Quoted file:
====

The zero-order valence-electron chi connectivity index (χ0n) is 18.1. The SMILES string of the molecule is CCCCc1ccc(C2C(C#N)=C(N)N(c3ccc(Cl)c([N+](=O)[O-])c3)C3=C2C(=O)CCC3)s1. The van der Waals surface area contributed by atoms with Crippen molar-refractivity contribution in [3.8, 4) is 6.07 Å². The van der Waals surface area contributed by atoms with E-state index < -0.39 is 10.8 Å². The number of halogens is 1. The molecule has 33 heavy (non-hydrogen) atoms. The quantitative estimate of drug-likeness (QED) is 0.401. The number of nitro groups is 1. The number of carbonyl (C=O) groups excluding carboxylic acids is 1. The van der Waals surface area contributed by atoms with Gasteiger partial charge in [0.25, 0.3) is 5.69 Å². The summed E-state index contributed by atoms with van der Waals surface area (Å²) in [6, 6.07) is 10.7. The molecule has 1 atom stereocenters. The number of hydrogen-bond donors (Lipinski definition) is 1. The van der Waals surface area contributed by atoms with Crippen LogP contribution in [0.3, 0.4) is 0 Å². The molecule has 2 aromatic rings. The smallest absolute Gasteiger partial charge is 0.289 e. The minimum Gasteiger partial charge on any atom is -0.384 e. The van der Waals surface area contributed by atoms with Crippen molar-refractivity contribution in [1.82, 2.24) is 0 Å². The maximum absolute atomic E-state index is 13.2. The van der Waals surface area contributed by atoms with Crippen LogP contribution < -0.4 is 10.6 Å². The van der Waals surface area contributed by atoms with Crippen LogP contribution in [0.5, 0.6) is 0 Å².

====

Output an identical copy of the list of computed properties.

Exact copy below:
The zero-order valence-electron chi connectivity index (χ0n) is 18.1. The SMILES string of the molecule is CCCCc1ccc(C2C(C#N)=C(N)N(c3ccc(Cl)c([N+](=O)[O-])c3)C3=C2C(=O)CCC3)s1. The van der Waals surface area contributed by atoms with Crippen molar-refractivity contribution in [3.8, 4) is 6.07 Å². The van der Waals surface area contributed by atoms with E-state index < -0.39 is 10.8 Å². The number of halogens is 1. The molecule has 33 heavy (non-hydrogen) atoms. The quantitative estimate of drug-likeness (QED) is 0.401. The number of nitro groups is 1. The number of carbonyl (C=O) groups excluding carboxylic acids is 1. The van der Waals surface area contributed by atoms with Gasteiger partial charge in [0.25, 0.3) is 5.69 Å². The summed E-state index contributed by atoms with van der Waals surface area (Å²) in [6, 6.07) is 10.7. The molecule has 1 atom stereocenters. The number of hydrogen-bond donors (Lipinski definition) is 1. The van der Waals surface area contributed by atoms with Crippen LogP contribution in [0.3, 0.4) is 0 Å². The molecule has 2 aromatic rings. The smallest absolute Gasteiger partial charge is 0.289 e. The minimum Gasteiger partial charge on any atom is -0.384 e. The van der Waals surface area contributed by atoms with Crippen molar-refractivity contribution in [1.82, 2.24) is 0 Å². The maximum absolute atomic E-state index is 13.2. The van der Waals surface area contributed by atoms with Crippen LogP contribution < -0.4 is 10.6 Å². The van der Waals surface area contributed by atoms with Crippen LogP contribution in [0.5, 0.6) is 0 Å².